Ehrenreich accused of hate speech

November 14 2012 at 12:15pm


GROWING ANGER: About 300 people occupied a circle on the R60 in Robertson as protest action by farm workers which started in De Doorns spread yesterday.

Photo: Ryan Jacobs

by Aziz Hartley

THE Freedom Front Plus is to ask the Human Rights Commission to probe alleged hate speech by Cosatu’s provincial secretary, Tony Ehrenreich, in an address to striking farm workers in De Doorns.

FF Plus MP Pieter Groenewald said yesterday: “According to SMS messages received by the FF Plus as well as quotes on the Facebook page of ‘Cape Independence from South Africa’, Mr Ehrenreich allegedly said to striking farm workers in De Doorns: ‘There is already blood on the farm- workers and unless it stops there will be blood on the farmers of these farms. We will grab the land and give it to the rightful owners.’”

Groenewald said Ehrenreich had continued, saying: “We are here today to declare war. We are against violence, but if this is what it takes to force a bad farmer in a direction, then they should be smashed (moered) in that direction. If farmers continue to violate the rights of our workers like mad dogs then we need to beat them until they stop.”

Ehrenreich denied having made the remarks during the farmworkers’ strike. He said that he recalled having made similar remarks about five years ago and did not remember what had happened to a complaint lodged against him at the time, he said.

A war of words has also erupted between the DA and ANC provincial chairman Marius Fransman after DA MP Annette Steyn alleged the strike was part of an ANC campaign to make the province ungovernable.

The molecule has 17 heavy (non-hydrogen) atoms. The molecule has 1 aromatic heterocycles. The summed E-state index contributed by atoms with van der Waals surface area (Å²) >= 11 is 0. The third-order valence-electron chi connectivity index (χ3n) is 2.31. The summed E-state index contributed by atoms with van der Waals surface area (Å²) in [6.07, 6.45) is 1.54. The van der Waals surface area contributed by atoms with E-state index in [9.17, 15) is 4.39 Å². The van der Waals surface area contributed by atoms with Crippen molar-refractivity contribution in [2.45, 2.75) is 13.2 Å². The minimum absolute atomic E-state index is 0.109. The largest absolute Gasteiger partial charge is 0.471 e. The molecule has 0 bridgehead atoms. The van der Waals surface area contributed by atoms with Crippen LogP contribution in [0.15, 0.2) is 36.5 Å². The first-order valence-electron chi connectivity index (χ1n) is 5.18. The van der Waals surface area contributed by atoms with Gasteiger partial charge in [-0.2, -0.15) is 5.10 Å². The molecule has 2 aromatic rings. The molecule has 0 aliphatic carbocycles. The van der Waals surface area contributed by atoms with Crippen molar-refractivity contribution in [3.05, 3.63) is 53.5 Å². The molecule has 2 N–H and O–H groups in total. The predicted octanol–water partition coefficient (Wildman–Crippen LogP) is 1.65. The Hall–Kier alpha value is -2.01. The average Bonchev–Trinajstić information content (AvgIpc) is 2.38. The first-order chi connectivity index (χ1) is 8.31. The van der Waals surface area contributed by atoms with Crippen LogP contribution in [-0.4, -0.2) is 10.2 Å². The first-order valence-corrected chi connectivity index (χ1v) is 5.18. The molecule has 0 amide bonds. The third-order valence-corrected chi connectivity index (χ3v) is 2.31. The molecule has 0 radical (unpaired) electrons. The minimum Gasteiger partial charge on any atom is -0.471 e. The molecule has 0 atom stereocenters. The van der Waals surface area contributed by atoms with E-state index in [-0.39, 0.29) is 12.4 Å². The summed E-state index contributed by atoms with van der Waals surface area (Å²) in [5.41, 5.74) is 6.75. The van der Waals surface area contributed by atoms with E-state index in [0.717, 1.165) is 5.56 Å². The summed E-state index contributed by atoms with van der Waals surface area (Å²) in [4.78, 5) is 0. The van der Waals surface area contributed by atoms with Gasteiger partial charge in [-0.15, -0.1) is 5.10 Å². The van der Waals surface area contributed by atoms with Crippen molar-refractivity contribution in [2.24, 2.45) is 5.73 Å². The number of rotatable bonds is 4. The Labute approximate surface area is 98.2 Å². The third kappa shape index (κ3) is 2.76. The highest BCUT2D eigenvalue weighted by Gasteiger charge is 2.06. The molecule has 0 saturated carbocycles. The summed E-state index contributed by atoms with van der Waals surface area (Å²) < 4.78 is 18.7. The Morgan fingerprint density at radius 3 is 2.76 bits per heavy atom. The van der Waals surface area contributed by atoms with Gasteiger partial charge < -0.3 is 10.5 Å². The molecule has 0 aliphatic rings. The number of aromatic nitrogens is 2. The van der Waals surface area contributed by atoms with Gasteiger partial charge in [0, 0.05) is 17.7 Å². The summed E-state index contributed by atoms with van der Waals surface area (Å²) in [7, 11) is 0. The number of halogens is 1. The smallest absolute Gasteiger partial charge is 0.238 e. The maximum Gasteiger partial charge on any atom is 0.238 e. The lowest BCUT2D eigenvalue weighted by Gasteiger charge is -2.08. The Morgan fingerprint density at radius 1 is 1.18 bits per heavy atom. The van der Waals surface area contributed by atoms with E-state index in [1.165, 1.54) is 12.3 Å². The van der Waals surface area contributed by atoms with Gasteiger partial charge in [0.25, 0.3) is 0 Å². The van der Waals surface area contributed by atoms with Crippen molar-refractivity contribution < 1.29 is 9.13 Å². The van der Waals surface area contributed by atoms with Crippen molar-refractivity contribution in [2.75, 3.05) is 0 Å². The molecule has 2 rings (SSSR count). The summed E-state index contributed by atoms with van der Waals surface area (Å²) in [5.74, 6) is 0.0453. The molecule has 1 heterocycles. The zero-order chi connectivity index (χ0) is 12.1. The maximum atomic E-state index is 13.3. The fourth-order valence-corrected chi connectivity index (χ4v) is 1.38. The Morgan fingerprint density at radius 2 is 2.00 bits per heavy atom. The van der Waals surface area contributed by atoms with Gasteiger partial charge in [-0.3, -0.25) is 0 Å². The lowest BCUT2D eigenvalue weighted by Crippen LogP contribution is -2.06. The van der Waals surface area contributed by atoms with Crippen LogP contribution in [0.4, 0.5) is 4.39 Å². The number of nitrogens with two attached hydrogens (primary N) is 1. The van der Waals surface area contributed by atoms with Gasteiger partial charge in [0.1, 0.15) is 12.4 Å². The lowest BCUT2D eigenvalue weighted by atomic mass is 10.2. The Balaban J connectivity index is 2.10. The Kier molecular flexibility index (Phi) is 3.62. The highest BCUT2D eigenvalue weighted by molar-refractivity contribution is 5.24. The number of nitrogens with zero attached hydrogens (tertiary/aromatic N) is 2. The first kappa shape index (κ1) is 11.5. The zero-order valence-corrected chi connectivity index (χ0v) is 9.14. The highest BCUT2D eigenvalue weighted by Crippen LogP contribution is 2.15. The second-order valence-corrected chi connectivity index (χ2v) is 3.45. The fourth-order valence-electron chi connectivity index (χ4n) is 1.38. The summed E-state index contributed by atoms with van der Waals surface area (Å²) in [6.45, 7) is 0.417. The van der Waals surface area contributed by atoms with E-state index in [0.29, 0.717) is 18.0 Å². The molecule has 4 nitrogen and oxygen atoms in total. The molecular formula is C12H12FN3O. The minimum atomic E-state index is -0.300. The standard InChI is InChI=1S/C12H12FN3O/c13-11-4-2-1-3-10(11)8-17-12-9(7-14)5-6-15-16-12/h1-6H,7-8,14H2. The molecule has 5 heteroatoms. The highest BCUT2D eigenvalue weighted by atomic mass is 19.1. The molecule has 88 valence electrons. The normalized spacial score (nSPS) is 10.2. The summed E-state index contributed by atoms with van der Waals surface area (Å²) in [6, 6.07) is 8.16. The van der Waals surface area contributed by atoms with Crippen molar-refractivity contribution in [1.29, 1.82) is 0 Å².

“It is clear that these strikes and intimidation are politically motivated. They are the latest instalment in the ANC’s Project Reclaim which aims to make the Western Cape ungovernable. It is no coincidence that Marius Fransman has emerged as a central figure in the De Doorns unrest,” Steyn said in a statement.

Fransman hit back, saying the DA was in denial about having some members in its provincial cabinet who sided with farmers.

“The DA in the province and in the National Assembly is clutching at straws.

“The reality is that the Agriculture MEC compromised his role when he said he saw nothing wrong with the wages farmworkers get. Via its MECs the DA has institutionalised in its cabinet the interests of farmers in the Western Cape,” he said.

Health MEC Theuns Botha, Agriculture MEC Gerrit Van Rensburg and Local Government MEC Anton Bredell had farming backgrounds, said Fransman. “The DA must answer why farmers still deduct electricity and rent from farmworkers who earn an already low wage of R69 a day. By stealth farmers take R30 to R40 away from workers. What is the DA government doing about it?” he asked.



Farm protests flare up again in Western Cape

14.nov.2012 | Bronwyn Nortje

Reports of looting in Robertson, while De Doorns residents burn tyres and agriculture minister says her department ‘did what it could’

PROTESTS in the Western Cape flared up again on Wednesday when angry farmworkers looted a wholesale store as they tried to march to the Robertson town centre.

It is the third day of farm protests in the Western Cape, where workers are demanding a minimum wage of R150 a day, an increase from the roughly R70 a day they earn now. According to reports on Wednesday, protests were taking place in 16 towns and several workers had been arrested for public violence.

On Tuesday, protesters had burned tyres and placed rocks in an intersection on the road from Robertson to Ashton and Bonnievale. Several roads in Robertson remained closed on Wednesday, including the main road to Ashton and Bonnievale and the road to the small farming community of McGregor.

At about 10am, protesters marched towards the town centre, throwing stones at shop staff as they walked down Voortrekker Road. Some began looting Raimondos wholesale store, and police fired rubber bullets.